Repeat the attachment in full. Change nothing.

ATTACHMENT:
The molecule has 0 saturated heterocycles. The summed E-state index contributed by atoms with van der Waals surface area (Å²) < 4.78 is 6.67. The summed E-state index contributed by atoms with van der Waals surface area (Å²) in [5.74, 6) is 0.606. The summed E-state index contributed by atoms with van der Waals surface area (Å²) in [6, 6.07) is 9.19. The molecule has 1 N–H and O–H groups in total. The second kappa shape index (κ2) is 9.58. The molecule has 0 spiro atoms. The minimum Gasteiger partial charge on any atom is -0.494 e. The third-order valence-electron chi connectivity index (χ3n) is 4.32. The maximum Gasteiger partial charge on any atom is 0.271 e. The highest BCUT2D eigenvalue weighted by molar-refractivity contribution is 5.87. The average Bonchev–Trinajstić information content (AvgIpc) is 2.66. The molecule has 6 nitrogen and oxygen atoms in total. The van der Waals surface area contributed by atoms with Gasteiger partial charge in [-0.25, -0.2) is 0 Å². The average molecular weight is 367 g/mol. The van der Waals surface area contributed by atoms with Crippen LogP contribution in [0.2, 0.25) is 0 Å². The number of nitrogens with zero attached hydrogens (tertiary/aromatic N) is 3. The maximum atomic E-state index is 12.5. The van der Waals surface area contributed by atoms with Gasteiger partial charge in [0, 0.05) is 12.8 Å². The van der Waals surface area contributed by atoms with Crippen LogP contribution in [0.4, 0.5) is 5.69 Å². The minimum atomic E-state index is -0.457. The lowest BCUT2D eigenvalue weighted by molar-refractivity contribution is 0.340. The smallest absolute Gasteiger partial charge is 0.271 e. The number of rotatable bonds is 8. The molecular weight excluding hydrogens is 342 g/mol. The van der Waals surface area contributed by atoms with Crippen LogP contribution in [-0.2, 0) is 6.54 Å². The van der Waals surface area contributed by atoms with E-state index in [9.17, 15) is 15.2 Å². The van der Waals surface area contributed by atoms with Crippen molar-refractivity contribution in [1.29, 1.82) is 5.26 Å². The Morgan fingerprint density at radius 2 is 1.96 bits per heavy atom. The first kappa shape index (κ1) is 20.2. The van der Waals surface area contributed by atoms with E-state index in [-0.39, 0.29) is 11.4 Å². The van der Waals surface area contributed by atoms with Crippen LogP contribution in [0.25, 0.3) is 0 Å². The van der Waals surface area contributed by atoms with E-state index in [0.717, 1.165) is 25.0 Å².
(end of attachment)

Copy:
The molecule has 0 saturated heterocycles. The summed E-state index contributed by atoms with van der Waals surface area (Å²) < 4.78 is 6.67. The summed E-state index contributed by atoms with van der Waals surface area (Å²) in [5.74, 6) is 0.606. The summed E-state index contributed by atoms with van der Waals surface area (Å²) in [6, 6.07) is 9.19. The molecule has 1 N–H and O–H groups in total. The second kappa shape index (κ2) is 9.58. The molecule has 0 spiro atoms. The minimum Gasteiger partial charge on any atom is -0.494 e. The third-order valence-electron chi connectivity index (χ3n) is 4.32. The maximum Gasteiger partial charge on any atom is 0.271 e. The highest BCUT2D eigenvalue weighted by molar-refractivity contribution is 5.87. The average Bonchev–Trinajstić information content (AvgIpc) is 2.66. The molecule has 6 nitrogen and oxygen atoms in total. The van der Waals surface area contributed by atoms with Gasteiger partial charge in [-0.25, -0.2) is 0 Å². The average molecular weight is 367 g/mol. The van der Waals surface area contributed by atoms with Crippen LogP contribution in [0.2, 0.25) is 0 Å². The number of nitrogens with zero attached hydrogens (tertiary/aromatic N) is 3. The maximum atomic E-state index is 12.5. The van der Waals surface area contributed by atoms with Gasteiger partial charge in [0, 0.05) is 12.8 Å². The van der Waals surface area contributed by atoms with Crippen LogP contribution in [0.4, 0.5) is 5.69 Å². The minimum atomic E-state index is -0.457. The lowest BCUT2D eigenvalue weighted by molar-refractivity contribution is 0.340. The smallest absolute Gasteiger partial charge is 0.271 e. The number of rotatable bonds is 8. The molecular weight excluding hydrogens is 342 g/mol. The van der Waals surface area contributed by atoms with Crippen LogP contribution in [-0.2, 0) is 6.54 Å². The van der Waals surface area contributed by atoms with E-state index in [9.17, 15) is 15.2 Å². The van der Waals surface area contributed by atoms with Crippen molar-refractivity contribution in [1.29, 1.82) is 5.26 Å². The Morgan fingerprint density at radius 2 is 1.96 bits per heavy atom. The first kappa shape index (κ1) is 20.2. The van der Waals surface area contributed by atoms with E-state index in [-0.39, 0.29) is 11.4 Å². The van der Waals surface area contributed by atoms with Crippen LogP contribution in [0.25, 0.3) is 0 Å². The van der Waals surface area contributed by atoms with E-state index in [0.717, 1.165) is 25.0 Å².